Portsmouth Abbey

From Wikipedia, the free encyclopedia
Jump to: navigation, search

Portsmouth Abbey is a Benedictine monastery in Portsmouth, on Narragansett Bay, Rhode Island, United States. The mission of the community is to seek God guided by the Gospel, the Rule of St. Benedict, and by prayer and work to sanctify themselves and their community.

History and description[edit]

The monastery was founded in 1918 as Portsmouth Priory by Dom Leonard Sargent, an American monk of Downside Abbey in England. In keeping with the congregation’s early history, the monks run a college preparatory boarding school for boys and girls. The monks also focus on scholarly and artistic work, and hospitality, as well as helping local parishes.

The English Benedictine Congregation (EBC), of which Portsmouth Abbey is a member, is the oldest of the Benedictine congregations. It has canonical continuity with the first congregation erected in the 13th century by the Holy See. The monks of the EBC run schools attached to their monasteries and look after 27 small parishes and mass centers near them. In addition, 30 parishes and 14 mass centers in England and Wales are served by EBC monks. It should also be noted that a tradition revived by Fr Augustine Baker in the early 1600s laid great emphasis on contemplative and mystical prayer. This tradition continues in the EBC and at Portsmouth Abbey today. [1]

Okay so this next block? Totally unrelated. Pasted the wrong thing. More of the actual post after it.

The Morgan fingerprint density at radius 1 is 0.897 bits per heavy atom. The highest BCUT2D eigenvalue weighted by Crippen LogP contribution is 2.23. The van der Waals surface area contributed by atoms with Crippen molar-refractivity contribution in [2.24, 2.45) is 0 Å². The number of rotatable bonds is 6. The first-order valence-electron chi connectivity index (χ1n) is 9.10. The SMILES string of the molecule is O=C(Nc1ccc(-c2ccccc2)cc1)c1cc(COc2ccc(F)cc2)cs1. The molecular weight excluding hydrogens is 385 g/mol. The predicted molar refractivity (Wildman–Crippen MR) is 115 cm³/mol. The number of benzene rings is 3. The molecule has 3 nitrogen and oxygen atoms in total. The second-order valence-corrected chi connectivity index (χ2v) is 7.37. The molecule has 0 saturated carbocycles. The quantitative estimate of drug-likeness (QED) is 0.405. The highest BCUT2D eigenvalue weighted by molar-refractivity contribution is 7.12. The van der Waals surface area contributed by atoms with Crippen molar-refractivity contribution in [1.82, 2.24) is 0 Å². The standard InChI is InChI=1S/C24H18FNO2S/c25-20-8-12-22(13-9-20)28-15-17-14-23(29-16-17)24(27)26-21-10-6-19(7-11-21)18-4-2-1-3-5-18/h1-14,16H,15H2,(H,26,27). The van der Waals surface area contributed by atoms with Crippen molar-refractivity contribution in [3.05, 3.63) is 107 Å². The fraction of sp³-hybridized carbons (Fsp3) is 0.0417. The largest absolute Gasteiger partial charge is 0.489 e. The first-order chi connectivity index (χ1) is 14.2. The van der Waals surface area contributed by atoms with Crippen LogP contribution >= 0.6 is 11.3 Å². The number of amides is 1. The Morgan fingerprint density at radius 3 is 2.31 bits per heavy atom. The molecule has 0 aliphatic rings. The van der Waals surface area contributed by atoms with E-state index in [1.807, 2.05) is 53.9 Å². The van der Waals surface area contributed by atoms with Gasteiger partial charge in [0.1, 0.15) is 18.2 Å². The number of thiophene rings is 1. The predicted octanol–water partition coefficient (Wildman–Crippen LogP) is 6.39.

Saint Benedict did not specify how monks should earn their living: he stipulated only that work be done in the spirit of corporate prayer and Christ-like love. With that guidance, it is fitting for the Portsmouth Abbey monks to maintain a school.

Portsmouth Abbey School has been operated continuously since it was founded in 1926. Its mission statement is based on reverence for God and the human person, respect for learning and order; and responsibility for the shared experience of community life.

The community and liturgical life of the monastery overflows into the school as a valuable contribution to society. For the monks themselves, the school provides work in a task that is fully human and that is not escapist from social obligations or fostering "a fugitive and cloistered virtue". From teaching and being responsible for the young, the monk can learn a unique form of selflessness which can be realized in the exercise of spiritual fatherhood.

Notes and references[edit]

Sources[edit]